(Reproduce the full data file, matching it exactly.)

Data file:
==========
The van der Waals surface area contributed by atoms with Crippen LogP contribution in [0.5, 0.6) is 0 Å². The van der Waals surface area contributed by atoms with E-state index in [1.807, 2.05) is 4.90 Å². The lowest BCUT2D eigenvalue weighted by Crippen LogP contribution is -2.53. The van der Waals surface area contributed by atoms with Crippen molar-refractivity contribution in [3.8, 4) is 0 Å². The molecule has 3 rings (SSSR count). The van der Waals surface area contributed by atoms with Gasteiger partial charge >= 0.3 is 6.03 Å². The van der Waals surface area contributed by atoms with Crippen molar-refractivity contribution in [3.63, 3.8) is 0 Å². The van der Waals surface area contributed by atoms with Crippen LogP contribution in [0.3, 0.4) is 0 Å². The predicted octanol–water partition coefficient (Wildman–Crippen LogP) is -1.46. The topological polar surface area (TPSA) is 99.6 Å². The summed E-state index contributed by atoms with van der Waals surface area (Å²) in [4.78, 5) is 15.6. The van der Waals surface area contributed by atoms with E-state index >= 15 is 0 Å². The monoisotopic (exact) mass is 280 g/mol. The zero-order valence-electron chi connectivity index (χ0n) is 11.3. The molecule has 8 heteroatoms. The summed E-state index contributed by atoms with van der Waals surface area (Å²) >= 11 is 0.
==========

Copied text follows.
The van der Waals surface area contributed by atoms with Crippen LogP contribution in [0.5, 0.6) is 0 Å². The van der Waals surface area contributed by atoms with E-state index in [1.807, 2.05) is 4.90 Å². The lowest BCUT2D eigenvalue weighted by Crippen LogP contribution is -2.53. The van der Waals surface area contributed by atoms with Crippen molar-refractivity contribution in [3.8, 4) is 0 Å². The molecule has 3 rings (SSSR count). The van der Waals surface area contributed by atoms with Gasteiger partial charge >= 0.3 is 6.03 Å². The van der Waals surface area contributed by atoms with Crippen molar-refractivity contribution in [3.63, 3.8) is 0 Å². The van der Waals surface area contributed by atoms with Crippen LogP contribution in [0.3, 0.4) is 0 Å². The predicted octanol–water partition coefficient (Wildman–Crippen LogP) is -1.46. The topological polar surface area (TPSA) is 99.6 Å². The summed E-state index contributed by atoms with van der Waals surface area (Å²) in [4.78, 5) is 15.6. The van der Waals surface area contributed by atoms with E-state index >= 15 is 0 Å². The monoisotopic (exact) mass is 280 g/mol. The zero-order valence-electron chi connectivity index (χ0n) is 11.3. The molecule has 8 heteroatoms. The summed E-state index contributed by atoms with van der Waals surface area (Å²) >= 11 is 0.